Tina: It made it easier for me, just as far as the emotional stress of being out there playing the game. That time period was just more enjoyable to have your loved one there. You know that it kinda puts a target on your back, but at the same time you spend many, many hours being tormented out there psychologically and it just helped having my loved one out there. I think it might be different for Ciera.
Ciera: It is different for me. I think it was harder because, as you saw, not only did I vote my mom out, but there were times where I didn't want her to come back in and that's just because I saw that my alliance was built on people whose loved ones were gone and the potential to have her come back in, people were looking at me like, "OK. Wait a second. Laura could come back in and it'd be Ciera & Laura." There was always that lurking over me and people wondering that about me, so I would say that that made it more difficult as far as the game goes. But as far as comfort and mentally and spiritually, it's obviously very nice to know my mom was there.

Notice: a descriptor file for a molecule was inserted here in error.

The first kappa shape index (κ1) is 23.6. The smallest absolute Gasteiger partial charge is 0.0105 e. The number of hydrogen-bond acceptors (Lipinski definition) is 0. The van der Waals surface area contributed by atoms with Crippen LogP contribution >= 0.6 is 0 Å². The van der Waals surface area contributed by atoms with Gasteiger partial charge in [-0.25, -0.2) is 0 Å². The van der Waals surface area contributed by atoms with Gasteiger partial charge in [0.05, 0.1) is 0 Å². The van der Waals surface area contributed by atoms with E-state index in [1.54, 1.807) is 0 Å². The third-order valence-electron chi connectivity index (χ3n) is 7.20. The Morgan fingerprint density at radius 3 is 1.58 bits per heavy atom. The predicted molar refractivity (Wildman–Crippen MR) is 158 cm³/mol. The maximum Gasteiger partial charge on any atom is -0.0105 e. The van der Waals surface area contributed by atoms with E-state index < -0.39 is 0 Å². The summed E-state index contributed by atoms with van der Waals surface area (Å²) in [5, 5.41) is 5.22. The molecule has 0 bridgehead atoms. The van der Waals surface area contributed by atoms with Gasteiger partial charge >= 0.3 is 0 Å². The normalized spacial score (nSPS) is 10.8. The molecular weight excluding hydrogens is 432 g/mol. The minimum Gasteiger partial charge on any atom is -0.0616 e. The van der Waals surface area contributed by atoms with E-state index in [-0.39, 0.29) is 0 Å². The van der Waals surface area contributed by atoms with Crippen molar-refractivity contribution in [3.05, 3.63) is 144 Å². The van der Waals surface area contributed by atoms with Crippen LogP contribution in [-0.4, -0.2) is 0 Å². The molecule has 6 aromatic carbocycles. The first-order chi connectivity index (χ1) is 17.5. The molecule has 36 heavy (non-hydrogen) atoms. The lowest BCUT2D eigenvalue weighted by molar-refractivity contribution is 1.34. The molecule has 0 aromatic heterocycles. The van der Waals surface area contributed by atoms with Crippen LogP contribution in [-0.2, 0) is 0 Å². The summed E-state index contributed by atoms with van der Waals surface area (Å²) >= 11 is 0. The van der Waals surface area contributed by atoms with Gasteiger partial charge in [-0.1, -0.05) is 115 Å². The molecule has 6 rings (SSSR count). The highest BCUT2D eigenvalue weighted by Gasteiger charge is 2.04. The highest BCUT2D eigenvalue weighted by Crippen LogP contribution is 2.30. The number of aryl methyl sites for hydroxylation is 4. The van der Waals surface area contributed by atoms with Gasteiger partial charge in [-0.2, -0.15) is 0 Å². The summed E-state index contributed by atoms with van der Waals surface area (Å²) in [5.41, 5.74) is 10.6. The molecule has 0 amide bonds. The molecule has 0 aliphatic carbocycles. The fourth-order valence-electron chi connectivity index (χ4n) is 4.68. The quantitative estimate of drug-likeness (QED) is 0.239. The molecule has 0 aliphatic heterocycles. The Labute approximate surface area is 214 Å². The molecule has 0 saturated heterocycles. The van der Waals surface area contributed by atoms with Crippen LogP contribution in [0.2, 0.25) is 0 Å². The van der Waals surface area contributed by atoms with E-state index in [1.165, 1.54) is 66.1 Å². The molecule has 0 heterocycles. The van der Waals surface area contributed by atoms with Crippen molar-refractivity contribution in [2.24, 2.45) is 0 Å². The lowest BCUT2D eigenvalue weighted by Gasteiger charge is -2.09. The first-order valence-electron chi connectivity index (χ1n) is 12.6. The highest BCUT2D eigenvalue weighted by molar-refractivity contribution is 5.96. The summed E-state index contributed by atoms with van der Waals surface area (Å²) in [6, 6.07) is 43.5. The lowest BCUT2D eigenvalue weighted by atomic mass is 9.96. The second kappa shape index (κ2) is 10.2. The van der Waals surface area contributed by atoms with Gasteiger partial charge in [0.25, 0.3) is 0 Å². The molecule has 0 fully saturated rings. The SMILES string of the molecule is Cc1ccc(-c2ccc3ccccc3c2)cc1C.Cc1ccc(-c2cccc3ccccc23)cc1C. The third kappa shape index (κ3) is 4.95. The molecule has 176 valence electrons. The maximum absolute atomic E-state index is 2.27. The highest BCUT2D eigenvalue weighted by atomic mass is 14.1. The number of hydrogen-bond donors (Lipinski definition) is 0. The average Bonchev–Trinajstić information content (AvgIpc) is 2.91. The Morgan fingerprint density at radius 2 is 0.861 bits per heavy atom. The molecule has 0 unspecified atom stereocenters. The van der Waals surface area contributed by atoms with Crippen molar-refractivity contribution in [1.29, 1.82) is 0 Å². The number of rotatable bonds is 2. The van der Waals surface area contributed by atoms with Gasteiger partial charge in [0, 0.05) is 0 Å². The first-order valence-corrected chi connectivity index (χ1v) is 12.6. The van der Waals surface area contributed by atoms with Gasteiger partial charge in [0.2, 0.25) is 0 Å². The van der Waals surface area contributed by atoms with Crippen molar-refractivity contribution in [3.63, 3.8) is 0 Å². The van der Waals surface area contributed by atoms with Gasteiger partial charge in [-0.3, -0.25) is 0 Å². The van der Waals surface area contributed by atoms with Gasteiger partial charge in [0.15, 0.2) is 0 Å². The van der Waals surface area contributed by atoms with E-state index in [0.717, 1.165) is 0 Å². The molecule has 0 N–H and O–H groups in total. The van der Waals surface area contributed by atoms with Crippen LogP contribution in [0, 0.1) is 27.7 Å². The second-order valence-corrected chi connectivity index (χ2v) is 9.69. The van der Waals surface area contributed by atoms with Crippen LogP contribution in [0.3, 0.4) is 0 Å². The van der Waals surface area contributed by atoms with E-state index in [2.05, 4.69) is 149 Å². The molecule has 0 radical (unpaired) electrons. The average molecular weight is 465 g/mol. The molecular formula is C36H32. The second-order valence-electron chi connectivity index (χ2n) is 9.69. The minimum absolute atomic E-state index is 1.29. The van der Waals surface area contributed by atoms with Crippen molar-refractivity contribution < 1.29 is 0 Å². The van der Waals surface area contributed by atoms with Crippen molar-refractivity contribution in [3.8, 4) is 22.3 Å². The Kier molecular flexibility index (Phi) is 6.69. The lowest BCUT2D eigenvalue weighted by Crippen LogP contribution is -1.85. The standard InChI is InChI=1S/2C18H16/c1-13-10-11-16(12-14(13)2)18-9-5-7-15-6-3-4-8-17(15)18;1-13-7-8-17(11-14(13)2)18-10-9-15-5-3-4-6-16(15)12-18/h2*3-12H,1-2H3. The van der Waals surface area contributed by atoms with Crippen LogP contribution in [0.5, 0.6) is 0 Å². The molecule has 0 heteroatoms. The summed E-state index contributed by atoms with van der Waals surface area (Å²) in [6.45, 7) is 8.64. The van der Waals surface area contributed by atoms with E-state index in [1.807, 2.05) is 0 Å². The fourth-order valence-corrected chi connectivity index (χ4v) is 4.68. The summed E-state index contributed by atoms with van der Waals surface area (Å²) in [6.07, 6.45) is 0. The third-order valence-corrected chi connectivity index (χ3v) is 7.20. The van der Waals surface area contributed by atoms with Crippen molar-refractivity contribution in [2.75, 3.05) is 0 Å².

HitFix: Ciera, you were way under-the-radar for the first half of the season, was that intentional or just a product of being in a tribe that was voting out women?
Ciera: It was intentional. I knew coming into this game that I was not gonna be good at the challenges. I failed PE. I'm not the most athletic. And when you're on a tribe like that, early on the goal is to keep the tribe strong. That's the ideal. You want to keep the tribe strong so you don't have vote people out. So for me, I knew I had to be under the radar, both physically and socially. I just wanted to make sure the target was never on me by not being too loud, by not being too in-your-face and if I could make it to the Merge, I knew at that point with the Individual Immunities, there's not that pressure. It sounds funny, because there is pressure to win, but if I don't win, it's on me. Nobody's looking at me like, "Ciera, why didn't you win?" So I knew if I could make it to the Merge, at that point I needed to start making big moves, because now you have to start building your resume to be sitting at the end, because if I kept playing under the radar, it's gonna be a lot more difficult at the end to get those Jury votes.